When it comes to the census, it pays to be counted. The next big census is less than three years away, and a lot is at stake for New Mexico. Besides being used to determine voting districts, data from the 2020 census will translate to almost $3,000 coming into the state per person, per year for the next decade.
Every child deserves access to the opportunities that will help them succeed. But in New Mexico--which ranks next-to-last in the nation for child well-being--too many families lack the resources we all depend upon to raise strong, healthy children. While our high rate of child poverty may seem like an insurmountable problem, it is one we can effectively address. It will take a coordinated effort and--yes--an investment of public resources, but the end result would benefit the state as a whole.
People who work full-time should not have to live in poverty. Refundable tax credits like the federal EITC and New Mexico’s WFTC incentivize hard work, help working families, and drive economic activity in New Mexico communities. The credits can and do make working families’ lives a little easier.
Our state's Permanent Fund has grown to $15 billion while child well-being has plummeted to 49th in the nation. But a lawmakers thinks that’s not dire?
When legislators reconvene in January they will likely consider enacting a tax on food. But research shows that such a move could harm already-vulnerable New Mexicans.
Another year… another ranking at the bottom of the barrel. New Mexico has ranked among the worst states in which to be a child for so long that it hardly seems like news anymore. In the 25-plus years that the Annie E. Casey Foundation has been publishing the KIDS COUNT Data Book, we’ve never ranked above 40th. Most years, we’ve ranked in the bottom five, but we can and we must do better by our kids.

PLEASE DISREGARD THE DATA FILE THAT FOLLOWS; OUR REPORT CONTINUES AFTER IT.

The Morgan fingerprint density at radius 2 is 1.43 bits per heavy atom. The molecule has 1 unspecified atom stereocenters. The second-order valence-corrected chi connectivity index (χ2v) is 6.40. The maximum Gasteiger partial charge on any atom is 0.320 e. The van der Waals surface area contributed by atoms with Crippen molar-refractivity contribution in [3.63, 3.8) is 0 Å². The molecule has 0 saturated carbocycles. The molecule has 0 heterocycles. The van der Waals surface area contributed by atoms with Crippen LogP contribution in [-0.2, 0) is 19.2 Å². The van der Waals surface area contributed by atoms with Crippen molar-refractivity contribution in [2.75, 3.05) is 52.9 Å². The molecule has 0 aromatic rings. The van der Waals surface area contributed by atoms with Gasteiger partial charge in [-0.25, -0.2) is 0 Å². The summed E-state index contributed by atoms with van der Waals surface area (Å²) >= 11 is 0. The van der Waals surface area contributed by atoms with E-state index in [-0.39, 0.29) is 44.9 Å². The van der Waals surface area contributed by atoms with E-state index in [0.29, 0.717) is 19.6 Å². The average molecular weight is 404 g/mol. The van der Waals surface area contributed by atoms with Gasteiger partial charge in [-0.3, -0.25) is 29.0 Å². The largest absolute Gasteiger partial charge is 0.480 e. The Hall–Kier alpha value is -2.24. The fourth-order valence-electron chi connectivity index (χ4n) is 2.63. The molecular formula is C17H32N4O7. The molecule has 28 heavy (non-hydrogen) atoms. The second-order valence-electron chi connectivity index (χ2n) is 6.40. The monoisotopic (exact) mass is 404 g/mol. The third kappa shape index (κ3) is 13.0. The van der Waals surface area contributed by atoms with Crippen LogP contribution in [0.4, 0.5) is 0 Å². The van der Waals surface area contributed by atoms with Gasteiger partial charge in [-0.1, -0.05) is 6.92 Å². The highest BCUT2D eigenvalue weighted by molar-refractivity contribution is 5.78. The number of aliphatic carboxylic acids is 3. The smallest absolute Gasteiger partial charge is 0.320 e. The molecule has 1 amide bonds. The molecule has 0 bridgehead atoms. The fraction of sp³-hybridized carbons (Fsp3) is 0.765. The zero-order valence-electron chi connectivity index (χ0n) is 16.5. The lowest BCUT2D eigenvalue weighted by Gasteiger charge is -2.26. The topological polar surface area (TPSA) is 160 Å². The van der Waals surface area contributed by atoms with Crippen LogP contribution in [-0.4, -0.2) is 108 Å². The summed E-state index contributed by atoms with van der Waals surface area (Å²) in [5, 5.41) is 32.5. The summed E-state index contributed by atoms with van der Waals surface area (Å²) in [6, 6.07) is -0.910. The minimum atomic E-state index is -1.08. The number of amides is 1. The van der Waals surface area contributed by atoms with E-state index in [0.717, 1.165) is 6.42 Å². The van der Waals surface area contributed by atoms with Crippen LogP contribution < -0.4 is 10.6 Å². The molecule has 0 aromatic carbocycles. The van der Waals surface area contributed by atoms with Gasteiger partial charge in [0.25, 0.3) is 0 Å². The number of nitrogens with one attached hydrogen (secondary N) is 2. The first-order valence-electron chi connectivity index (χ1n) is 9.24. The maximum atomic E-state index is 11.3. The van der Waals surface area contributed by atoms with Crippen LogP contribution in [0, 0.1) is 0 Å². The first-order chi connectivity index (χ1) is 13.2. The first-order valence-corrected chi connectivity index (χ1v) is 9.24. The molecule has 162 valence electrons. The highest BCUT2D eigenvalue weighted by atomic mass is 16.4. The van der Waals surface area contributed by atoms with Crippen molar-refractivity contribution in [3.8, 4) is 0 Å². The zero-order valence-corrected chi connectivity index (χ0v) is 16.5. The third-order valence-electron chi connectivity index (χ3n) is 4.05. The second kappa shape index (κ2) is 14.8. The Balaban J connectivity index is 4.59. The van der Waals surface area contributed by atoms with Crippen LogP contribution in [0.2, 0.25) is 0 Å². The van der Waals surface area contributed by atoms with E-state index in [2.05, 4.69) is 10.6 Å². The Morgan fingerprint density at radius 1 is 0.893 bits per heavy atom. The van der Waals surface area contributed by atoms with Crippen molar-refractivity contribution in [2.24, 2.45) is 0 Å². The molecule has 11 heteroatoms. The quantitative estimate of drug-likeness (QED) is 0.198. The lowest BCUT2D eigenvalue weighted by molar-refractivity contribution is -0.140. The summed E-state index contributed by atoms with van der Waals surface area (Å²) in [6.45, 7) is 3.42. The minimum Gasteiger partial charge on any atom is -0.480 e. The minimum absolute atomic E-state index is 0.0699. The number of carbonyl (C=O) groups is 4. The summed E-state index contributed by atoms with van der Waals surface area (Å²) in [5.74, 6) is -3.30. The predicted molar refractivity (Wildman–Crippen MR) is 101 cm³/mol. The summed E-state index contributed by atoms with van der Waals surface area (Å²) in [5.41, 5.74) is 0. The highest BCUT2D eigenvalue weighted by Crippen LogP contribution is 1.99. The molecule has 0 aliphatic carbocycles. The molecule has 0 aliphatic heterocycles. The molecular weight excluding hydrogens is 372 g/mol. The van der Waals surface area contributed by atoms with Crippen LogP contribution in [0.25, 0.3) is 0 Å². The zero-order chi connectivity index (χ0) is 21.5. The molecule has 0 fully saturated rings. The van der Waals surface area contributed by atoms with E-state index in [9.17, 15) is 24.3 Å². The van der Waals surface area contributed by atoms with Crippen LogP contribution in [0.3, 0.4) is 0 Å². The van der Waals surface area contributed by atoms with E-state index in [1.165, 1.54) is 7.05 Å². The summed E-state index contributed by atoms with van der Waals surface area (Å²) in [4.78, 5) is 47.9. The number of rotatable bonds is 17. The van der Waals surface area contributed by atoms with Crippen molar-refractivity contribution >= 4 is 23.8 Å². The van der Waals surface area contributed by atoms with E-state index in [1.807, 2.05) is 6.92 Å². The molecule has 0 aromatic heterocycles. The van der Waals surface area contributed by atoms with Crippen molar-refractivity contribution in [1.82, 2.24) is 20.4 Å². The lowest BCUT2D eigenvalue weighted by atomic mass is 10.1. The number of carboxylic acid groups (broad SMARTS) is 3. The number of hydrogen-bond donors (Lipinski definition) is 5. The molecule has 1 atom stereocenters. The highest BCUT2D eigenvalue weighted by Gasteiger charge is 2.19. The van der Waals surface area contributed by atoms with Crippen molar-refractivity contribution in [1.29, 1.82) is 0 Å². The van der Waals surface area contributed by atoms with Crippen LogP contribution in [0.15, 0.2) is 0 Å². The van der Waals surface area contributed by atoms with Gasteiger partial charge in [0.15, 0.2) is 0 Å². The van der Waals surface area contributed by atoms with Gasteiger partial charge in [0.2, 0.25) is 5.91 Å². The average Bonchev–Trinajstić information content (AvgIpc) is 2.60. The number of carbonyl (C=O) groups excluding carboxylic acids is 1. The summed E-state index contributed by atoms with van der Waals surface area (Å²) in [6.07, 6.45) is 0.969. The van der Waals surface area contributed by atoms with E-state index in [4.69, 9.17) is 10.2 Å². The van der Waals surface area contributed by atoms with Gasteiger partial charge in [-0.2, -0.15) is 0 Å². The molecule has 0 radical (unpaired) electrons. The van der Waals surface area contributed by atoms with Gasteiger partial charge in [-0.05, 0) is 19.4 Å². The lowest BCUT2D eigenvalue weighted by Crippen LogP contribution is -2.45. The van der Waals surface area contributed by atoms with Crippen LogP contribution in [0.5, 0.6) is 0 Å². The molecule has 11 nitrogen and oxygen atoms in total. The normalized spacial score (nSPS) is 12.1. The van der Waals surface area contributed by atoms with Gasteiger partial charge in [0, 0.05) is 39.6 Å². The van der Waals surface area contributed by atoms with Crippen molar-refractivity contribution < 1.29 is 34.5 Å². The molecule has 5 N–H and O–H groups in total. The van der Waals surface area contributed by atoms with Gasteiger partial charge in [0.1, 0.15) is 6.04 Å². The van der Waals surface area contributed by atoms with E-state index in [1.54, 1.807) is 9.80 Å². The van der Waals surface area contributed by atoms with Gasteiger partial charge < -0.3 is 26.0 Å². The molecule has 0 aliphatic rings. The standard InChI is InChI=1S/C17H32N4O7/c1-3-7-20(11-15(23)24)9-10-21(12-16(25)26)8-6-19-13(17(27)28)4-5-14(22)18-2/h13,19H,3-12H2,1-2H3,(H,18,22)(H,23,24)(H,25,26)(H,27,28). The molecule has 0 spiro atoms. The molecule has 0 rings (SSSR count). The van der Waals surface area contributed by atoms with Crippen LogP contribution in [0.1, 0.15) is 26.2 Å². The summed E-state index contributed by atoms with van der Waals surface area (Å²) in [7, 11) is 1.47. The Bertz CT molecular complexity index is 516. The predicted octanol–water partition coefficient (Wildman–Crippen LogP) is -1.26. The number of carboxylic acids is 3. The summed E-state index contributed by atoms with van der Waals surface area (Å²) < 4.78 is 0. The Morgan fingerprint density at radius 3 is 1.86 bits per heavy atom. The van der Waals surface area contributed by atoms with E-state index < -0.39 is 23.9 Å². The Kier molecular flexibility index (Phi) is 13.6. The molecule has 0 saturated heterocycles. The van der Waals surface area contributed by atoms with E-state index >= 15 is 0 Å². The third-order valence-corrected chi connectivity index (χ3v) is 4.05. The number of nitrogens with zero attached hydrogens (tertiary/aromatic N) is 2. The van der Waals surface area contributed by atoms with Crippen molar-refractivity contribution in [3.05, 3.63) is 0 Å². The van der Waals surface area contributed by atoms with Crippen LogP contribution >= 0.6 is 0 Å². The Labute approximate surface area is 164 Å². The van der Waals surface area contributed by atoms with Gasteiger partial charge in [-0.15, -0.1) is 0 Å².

New Mexico’s Working Families Tax Credit is based directly on the federal Earned Income Tax Credit (EITC), which was enacted in 1975. New Mexico’s credit was enacted in 2007 at 8 percent of the value of the federal EITC and raised the following year to its current value of 10 percent of the EITC. Both credits are refundable income tax credits available to low- and lower-middle-income workers. Each year the EITC injects about $500 million into New Mexico’s economy, and the Working Families Tax Credit provides an additional $50 million in benefits to New Mexico families.
Today is National EITC Awareness Day, a nationwide effort to increase public awareness about the benefits of the federal EITC, which is available to low- and middle-income working families. It helps people who work hard meet basic needs for food and transportation and provide for their children. New Mexico’s Working Families Tax Credit (WFTC) is based directly on the EITC and provides additional benefits for New Mexico’s working families and communities. It can be worth up to $614 for those who qualify for the EITC.
The recent Census data releases on poverty delivered some reasonably good news for the nation, but bad news for New Mexico. The Census gives us an annual look at how families are faring across the nation. While the rest of the nation is recovering—albeit very slowly—from the recession, New Mexico is still stuck in economic limbo, and a lot of our families are still struggling. This is important because in order for New Mexico’s economy to thrive, its people have to have the opportunities to do so as well; and New Mexico’s economy can’t get better when so many of its families are barely getting by. But it doesn’t have to be this way—there are common sense solutions that can address poverty and help make families and the economy stronger. Before looking at some of the solutions though, let’s take a quick look at what the Census data shows.
New Mexico is funding higher education way below pre-recession levels: Why we must reverse the trend
Students in New Mexico and across the country are now facing bigger hurdles than ever when it comes to financing their college educations. As states cut higher education funding, universities raise tuition and fees. As costs go up, students—especially those that are low-income—are forced to finance their education through loans. Growing student loan debt is made more difficult to repay due to rising interest rates. Like a snowball rolling down a hill, these barriers build on one another and are threatening to run over college students.